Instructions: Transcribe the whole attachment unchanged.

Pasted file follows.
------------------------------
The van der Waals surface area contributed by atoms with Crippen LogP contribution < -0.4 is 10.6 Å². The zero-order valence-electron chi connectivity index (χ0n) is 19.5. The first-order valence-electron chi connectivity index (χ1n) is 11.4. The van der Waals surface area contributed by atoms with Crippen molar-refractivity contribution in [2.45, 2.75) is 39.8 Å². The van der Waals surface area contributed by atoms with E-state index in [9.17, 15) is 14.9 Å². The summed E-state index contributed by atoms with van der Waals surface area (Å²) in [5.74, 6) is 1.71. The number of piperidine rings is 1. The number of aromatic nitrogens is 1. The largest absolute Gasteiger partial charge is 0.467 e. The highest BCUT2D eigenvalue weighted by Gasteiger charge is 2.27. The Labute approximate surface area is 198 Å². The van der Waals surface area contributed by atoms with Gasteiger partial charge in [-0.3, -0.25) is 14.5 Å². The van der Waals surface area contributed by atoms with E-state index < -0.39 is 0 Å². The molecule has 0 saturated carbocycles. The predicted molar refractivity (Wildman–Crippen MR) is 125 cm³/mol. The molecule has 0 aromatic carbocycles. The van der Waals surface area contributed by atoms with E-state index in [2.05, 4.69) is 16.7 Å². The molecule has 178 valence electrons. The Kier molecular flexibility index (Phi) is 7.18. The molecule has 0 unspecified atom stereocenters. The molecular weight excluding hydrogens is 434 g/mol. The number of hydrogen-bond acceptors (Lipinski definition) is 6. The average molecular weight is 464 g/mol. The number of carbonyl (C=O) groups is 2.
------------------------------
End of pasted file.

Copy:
The van der Waals surface area contributed by atoms with Crippen LogP contribution < -0.4 is 10.6 Å². The zero-order valence-electron chi connectivity index (χ0n) is 19.5. The first-order valence-electron chi connectivity index (χ1n) is 11.4. The van der Waals surface area contributed by atoms with Crippen molar-refractivity contribution in [2.45, 2.75) is 39.8 Å². The van der Waals surface area contributed by atoms with E-state index in [9.17, 15) is 14.9 Å². The summed E-state index contributed by atoms with van der Waals surface area (Å²) in [5.74, 6) is 1.71. The number of piperidine rings is 1. The number of aromatic nitrogens is 1. The largest absolute Gasteiger partial charge is 0.467 e. The highest BCUT2D eigenvalue weighted by Gasteiger charge is 2.27. The Labute approximate surface area is 198 Å². The van der Waals surface area contributed by atoms with Gasteiger partial charge in [-0.3, -0.25) is 14.5 Å². The van der Waals surface area contributed by atoms with E-state index < -0.39 is 0 Å². The molecule has 0 saturated carbocycles. The predicted molar refractivity (Wildman–Crippen MR) is 125 cm³/mol. The molecule has 0 aromatic carbocycles. The van der Waals surface area contributed by atoms with E-state index in [2.05, 4.69) is 16.7 Å². The molecule has 178 valence electrons. The Kier molecular flexibility index (Phi) is 7.18. The molecule has 0 unspecified atom stereocenters. The molecular weight excluding hydrogens is 434 g/mol. The number of hydrogen-bond acceptors (Lipinski definition) is 6. The average molecular weight is 464 g/mol. The number of carbonyl (C=O) groups is 2.